As I walked my son to school this morning I thought back to the brutal reality that was this last winter, with the cuts that it inflicted on my hands as well as the multiple layers of clothing that I had to wear to protect myself from it.
All of these photographs were taken on the fifth of March, which was Purim. I usually think of Purim as taking place in the spring time — and here we were, with seven inches of snow that accumulated over the course of the day. Nothing compared to February 2003 among other snow storms, but it was certainly surprising for early March in Kew Gardens.
All of the plants look as though they are ready to buckle from the weight of the snow.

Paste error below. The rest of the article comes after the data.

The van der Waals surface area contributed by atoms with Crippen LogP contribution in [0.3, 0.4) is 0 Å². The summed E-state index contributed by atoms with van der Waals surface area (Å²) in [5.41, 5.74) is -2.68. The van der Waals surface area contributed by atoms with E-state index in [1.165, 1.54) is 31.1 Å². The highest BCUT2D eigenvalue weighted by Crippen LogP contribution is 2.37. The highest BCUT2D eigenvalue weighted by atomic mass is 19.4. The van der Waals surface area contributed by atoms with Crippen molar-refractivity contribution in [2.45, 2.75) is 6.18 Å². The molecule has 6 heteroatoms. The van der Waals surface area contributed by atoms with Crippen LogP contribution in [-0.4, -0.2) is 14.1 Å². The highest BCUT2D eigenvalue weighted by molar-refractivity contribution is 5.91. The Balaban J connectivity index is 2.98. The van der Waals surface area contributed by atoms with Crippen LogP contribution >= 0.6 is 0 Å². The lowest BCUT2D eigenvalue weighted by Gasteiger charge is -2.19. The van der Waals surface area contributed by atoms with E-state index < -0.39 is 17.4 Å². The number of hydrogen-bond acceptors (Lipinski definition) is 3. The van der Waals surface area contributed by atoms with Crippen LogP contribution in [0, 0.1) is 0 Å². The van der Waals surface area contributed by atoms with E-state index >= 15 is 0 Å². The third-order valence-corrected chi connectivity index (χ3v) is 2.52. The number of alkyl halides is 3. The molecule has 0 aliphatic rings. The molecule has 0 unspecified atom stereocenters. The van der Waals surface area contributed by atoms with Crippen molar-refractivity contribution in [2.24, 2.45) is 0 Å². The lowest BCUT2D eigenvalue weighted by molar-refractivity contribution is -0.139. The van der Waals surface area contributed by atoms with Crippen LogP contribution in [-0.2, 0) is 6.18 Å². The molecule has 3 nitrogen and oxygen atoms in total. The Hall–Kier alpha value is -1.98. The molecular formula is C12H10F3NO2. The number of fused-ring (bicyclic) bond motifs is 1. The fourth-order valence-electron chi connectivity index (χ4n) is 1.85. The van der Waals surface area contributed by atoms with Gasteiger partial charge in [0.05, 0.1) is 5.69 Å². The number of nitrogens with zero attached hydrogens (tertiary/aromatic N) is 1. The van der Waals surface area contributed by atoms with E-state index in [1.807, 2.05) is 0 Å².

The snow covered the roofs like a thick blanket, or a pillow fortress.
Staring down the long roads, it seemed as though all of the cars were statues — or perhaps people that were caught unaware and frozen solid, as if suddenly hit with a paralyzing spell.
The trash almost looked a bit sad, as though it didn’t know what to do with all of the snow that was filling it.
This tree in particular looked as though it was suffocating.
Whereas this tree looks like it is striving and reaching forth for the unknown.
I overcame the temptation to shake the snow loose.
It only looks nice in pictures, I think. I am glad I don’t have to trudge through it every day anymore.